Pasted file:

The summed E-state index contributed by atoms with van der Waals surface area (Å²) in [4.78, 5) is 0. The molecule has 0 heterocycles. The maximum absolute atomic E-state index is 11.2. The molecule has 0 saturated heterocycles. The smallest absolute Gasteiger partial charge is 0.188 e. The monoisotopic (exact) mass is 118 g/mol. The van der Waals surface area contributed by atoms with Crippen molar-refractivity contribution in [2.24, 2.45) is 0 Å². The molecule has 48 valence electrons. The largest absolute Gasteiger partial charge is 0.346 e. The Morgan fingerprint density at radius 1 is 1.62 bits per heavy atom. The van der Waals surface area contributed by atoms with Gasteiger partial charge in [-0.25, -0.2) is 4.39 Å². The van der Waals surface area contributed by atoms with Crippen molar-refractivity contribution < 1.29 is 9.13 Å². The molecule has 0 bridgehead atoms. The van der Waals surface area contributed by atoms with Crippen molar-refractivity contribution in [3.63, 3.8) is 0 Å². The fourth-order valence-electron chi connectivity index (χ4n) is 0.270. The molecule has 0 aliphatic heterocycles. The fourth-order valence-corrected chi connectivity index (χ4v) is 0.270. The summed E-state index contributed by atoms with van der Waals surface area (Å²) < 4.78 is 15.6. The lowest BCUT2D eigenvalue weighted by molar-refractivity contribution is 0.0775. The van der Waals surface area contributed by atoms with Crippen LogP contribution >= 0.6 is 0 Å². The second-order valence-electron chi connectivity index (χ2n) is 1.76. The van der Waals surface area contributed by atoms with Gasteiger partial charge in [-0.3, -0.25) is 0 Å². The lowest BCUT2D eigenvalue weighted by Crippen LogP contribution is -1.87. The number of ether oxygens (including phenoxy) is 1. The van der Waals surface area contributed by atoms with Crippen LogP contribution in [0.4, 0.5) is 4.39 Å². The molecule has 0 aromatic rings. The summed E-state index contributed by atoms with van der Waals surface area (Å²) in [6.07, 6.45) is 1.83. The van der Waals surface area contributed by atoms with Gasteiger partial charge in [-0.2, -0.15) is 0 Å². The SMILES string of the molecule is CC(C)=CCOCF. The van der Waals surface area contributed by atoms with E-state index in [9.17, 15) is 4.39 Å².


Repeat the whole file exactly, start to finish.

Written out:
The summed E-state index contributed by atoms with van der Waals surface area (Å²) in [4.78, 5) is 0. The molecule has 0 heterocycles. The maximum absolute atomic E-state index is 11.2. The molecule has 0 saturated heterocycles. The smallest absolute Gasteiger partial charge is 0.188 e. The monoisotopic (exact) mass is 118 g/mol. The van der Waals surface area contributed by atoms with Crippen molar-refractivity contribution in [2.24, 2.45) is 0 Å². The molecule has 48 valence electrons. The largest absolute Gasteiger partial charge is 0.346 e. The Morgan fingerprint density at radius 1 is 1.62 bits per heavy atom. The van der Waals surface area contributed by atoms with Gasteiger partial charge in [-0.25, -0.2) is 4.39 Å². The van der Waals surface area contributed by atoms with Crippen molar-refractivity contribution < 1.29 is 9.13 Å². The molecule has 0 bridgehead atoms. The van der Waals surface area contributed by atoms with Crippen molar-refractivity contribution in [3.63, 3.8) is 0 Å². The fourth-order valence-electron chi connectivity index (χ4n) is 0.270. The molecule has 0 aliphatic heterocycles. The fourth-order valence-corrected chi connectivity index (χ4v) is 0.270. The summed E-state index contributed by atoms with van der Waals surface area (Å²) < 4.78 is 15.6. The lowest BCUT2D eigenvalue weighted by molar-refractivity contribution is 0.0775. The van der Waals surface area contributed by atoms with Crippen LogP contribution >= 0.6 is 0 Å². The second-order valence-electron chi connectivity index (χ2n) is 1.76. The van der Waals surface area contributed by atoms with Gasteiger partial charge in [-0.3, -0.25) is 0 Å². The lowest BCUT2D eigenvalue weighted by Crippen LogP contribution is -1.87. The number of ether oxygens (including phenoxy) is 1. The van der Waals surface area contributed by atoms with Crippen LogP contribution in [0.4, 0.5) is 4.39 Å². The molecule has 0 aromatic rings. The summed E-state index contributed by atoms with van der Waals surface area (Å²) in [6.07, 6.45) is 1.83. The van der Waals surface area contributed by atoms with Gasteiger partial charge in [-0.2, -0.15) is 0 Å². The SMILES string of the molecule is CC(C)=CCOCF. The van der Waals surface area contributed by atoms with E-state index in [9.17, 15) is 4.39 Å².